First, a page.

‘…[in the UK] we have a planning framework that prioritises profit over placemaking and in some cases we have no planning at all.’
Kate Henderson, 2017, Central Saint Martins, FUNDAMENTALS lecture series
(watch Kate Henderson, Liane Hartley, Adele Maher, Euan Mills and Finn Williams discuss the #fundamentals of planning here)
‘Architecture is a language. It’s a language of words, it’s a language of light, it’s a language of temperature, it’s a language of acoustics, language of proportions, language of materials… and you can use that language to tell a story.’
Daniel Libeskind, 2017, clever interview
(listen to the full interview here)
Please follow Coconut’s adventures in Seville on Instagram here.
If you want to get to know me better you can also check out my personal Instagram profile here.
In a recent RIBA publication named 21 things you won’t learn in architecture school Adrian Dobson claims that architects have so many ‘options for personal growth and career development’ that they are ‘spoilt for choice’. An article published last week on ArchDaily supports that idea by listing a number of careers (21 to be exact) architectural graduates can pursue once they graduate .
The topic of the expanded role of the architect is close to my heart as I based my final year Master’s dissertation on it. Therefore, I was interested to read ArchDaily’s article and compare its conclusions to the ones I outlined in my work 6 months ago.
Continue reading “Are architects spoilt for choice?”
Here is an interesting Halloween-themed article on urban planning:
CURBED reports that cities such as New York and Pittsburgh spend millions on campaigns aiming to decrease traffic fatalities by making people ‘afraid of the dark‘ instead of investing in better road infrastructure, better street lighting or targeting dangerous drivers. Is it more effective to advise people to stay safe through posters and flyers than to actually make them safe? What is your opinion?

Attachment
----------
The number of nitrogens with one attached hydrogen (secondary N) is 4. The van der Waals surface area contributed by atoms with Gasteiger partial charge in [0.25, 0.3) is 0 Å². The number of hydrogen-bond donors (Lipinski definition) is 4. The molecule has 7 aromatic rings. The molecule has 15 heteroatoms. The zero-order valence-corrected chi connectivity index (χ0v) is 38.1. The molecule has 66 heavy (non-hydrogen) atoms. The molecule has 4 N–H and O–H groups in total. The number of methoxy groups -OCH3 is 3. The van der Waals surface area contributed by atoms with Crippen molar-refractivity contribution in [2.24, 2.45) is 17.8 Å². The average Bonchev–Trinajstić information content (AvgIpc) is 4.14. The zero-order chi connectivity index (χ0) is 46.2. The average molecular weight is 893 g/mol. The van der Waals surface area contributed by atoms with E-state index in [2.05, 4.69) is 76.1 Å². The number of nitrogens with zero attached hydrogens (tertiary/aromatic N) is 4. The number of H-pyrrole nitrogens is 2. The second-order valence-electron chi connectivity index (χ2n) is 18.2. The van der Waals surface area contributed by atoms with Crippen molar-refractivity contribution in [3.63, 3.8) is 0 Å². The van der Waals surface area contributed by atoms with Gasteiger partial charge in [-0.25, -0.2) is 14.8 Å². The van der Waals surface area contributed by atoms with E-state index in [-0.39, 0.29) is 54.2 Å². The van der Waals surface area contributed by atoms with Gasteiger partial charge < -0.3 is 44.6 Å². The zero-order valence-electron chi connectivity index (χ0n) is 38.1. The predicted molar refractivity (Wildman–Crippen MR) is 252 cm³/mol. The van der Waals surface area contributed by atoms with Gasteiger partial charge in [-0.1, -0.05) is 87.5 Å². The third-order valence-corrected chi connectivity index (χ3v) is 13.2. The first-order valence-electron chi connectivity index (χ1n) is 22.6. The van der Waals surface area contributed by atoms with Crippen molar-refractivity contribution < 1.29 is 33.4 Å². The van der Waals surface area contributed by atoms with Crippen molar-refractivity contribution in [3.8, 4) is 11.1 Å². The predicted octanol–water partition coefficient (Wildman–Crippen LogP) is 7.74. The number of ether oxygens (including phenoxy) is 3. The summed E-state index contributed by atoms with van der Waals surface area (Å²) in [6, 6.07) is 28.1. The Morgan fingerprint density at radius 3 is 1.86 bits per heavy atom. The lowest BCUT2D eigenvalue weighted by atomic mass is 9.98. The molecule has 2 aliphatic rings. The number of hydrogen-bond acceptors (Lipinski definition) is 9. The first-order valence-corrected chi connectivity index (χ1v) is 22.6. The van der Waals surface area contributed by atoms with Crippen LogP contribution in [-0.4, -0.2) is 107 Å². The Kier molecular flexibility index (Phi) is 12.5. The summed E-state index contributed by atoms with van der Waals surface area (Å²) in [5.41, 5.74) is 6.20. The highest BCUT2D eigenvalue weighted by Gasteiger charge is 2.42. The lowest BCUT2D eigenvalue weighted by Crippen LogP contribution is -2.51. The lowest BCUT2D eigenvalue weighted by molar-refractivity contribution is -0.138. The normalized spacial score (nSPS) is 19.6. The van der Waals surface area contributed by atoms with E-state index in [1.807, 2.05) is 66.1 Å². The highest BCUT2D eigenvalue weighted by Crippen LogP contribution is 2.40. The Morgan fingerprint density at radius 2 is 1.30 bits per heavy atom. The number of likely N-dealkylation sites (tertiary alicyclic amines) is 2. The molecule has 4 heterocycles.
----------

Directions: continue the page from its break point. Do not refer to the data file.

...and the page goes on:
I am afraid of the dark, but only because it is Halloween tonight. Have a spooky one!
I recently followed Ramin Nasibov on Instagram and his profile quickly became my new favourite architecture photo feed. It is beautifully vibrant and brings a lot of colour to my day. You can check out his profile here.
Ramin Nasibov currently has over 200k followers and has been featured in a Guardian article. He finds and highlights pockets of colour in our grey cities, thus providing a refreshingly vibrant outlook on everyday architecture.
The pictures are simple, symmetrical and colourful. There are rarely perspective shots, with most photographs showing elevation views of buildings or building elements. Colours are enhanced (I think) and lines are straightened, but these are common practices. Looking for inspiration for my own Instagram feed, I tried to understand what made Nasibov’s pictures stand out. I realised the sky on all of them was in a consistent shade of blue without any gradient that in combination with the other bright colours made the images look less realistic and somewhat abstract. Of course, what makes the pictures truly stand out is talent and vision.
I like cloudy skies and sunsets too much and would not follow Nasibov’s strategy in my new Instagram profile which you can check out here. Follow Coconut’s journey in Spain.
From the witty title, to the engaging writing style and intelligent analogies, this article offers an exciting and refreshing viewpoint on the overexploited topic of Brexit. Published prior to the referendum vote, it focuses on an important aspect that remained largely neglected during the Brexit campaign discussions – the EU is a project for social and cultural exchange, not simply a trade union.
I was quite disappointed that the overall Brexit rhetoric was limited to economic issues and failed to articulate the cultural, ideological and social implications of the vote. That is why I really enjoyed ArchDaily’s ‘It’s All in a Cup of Coffee (or, Indeed, Tea): Does Café Culture Embody the Idea of Europe?’ article by James Taylor-Foster (who, by the way, is also a MSA graduate).
You can read it here.